With a week to go until the draft, Jets general manager Joe Douglas still is not revealing who he plans on selecting No. 2 overall Thursday.
The entire world seems to believe he is taking BYU quarterback Zach Wilson. But Douglas was not ready to end the suspense just yet.
“I really don’t want to get into any individual assessments of any prospect right now,” Douglas said Thursday on a Zoom call with reporters when asked specifically about Wilson. “I feel like we’ll have plenty of time to discuss any prospect we decide to choose after we chose him. We don’t want to give everyone answers to our test.”
Those answers will be revealed soon enough. It would be an all-time shocker if the Jets took anyone but Wilson at the top of the draft. That has been the expectation for a month now.
Douglas and coach Robert Saleh met with the media Thursday, and though they were not going to give up any details of their draft plan, they did answer some questions about what Wilson (or another player) will face after they are drafted here.
“All this pick has to do is be himself,” Douglas said. “I think that’s going to be the most important thing. We’re going to do everything we can to not only help pick 2, but pick 86, pick 228 — every pick — be as successful as they can be.”
Saleh believes the offensive system the Jets will employ under new coordinator Mike LaFleur will help whoever the quarterback is. The system will be a version of what Kyle Shanahan ran with San Francisco, where LaFleur and Saleh last coached.
“The scheme that LaFleur is bringing is the best scheme in the world from an offensive standpoint, in my opinion,” Saleh said.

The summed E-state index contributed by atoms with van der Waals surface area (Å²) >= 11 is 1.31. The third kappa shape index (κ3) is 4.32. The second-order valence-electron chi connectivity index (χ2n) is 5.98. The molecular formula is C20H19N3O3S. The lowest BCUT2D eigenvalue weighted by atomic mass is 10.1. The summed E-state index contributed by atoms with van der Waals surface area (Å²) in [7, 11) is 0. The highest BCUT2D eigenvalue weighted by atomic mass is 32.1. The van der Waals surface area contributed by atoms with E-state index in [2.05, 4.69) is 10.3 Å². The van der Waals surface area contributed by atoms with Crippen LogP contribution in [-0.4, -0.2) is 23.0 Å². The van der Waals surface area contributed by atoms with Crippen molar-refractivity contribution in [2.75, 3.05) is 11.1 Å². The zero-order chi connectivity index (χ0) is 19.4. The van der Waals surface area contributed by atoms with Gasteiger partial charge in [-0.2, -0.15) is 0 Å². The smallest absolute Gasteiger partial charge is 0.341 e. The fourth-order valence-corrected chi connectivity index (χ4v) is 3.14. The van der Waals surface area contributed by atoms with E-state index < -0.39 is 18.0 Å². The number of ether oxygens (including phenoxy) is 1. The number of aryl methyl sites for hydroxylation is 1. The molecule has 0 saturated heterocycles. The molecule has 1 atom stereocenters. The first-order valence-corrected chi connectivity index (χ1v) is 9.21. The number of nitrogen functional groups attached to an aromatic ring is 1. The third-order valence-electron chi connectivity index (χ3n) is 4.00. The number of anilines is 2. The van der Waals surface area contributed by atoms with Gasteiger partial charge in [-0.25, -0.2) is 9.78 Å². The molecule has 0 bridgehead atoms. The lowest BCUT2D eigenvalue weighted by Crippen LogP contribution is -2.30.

Saleh sounded excited about the work Douglas has already done on the roster this offseason. The team added a few high-profile free agents in March, most notably defensive end Carl Lawson and wide receiver Corey Davis. Saleh stressed the team signed not only good football players but good people, as he tries to build a winning culture here.
“You can always beat the narrative of ‘same old Jets,’ but it’s not,” Saleh said. “What Joe’s already been able to establish with the foundation and bringing in certain players and guys who love ball, and when you look at that free-agency class that we were able to bring in this year, you can talk about their talent levels all you want — you can plus-minus, whatever you want — but the one thing you can take away from the men that were brought into this building is their absolute love for football.”
The Jets have 10 picks in this year’s draft. With the expectation that the first pick will be Wilson, some have suggested the Jets must then focus on supporting him. In other words, pick an offensive lineman over a linebacker because that will directly help the quarterback. The Jets have received heavy criticism for how they did not build around former quarterback Sam Darnold, who was traded to the Panthers this month.
“There is a balance you’re trying to strike,” Douglas said. “You’re trying to build the best team that you can possibly build. That’s offense, defense and special teams. There also is an importance to really doing everything we can to provide what we can to make a young quarterback successful. There is some balancing that goes into that.”
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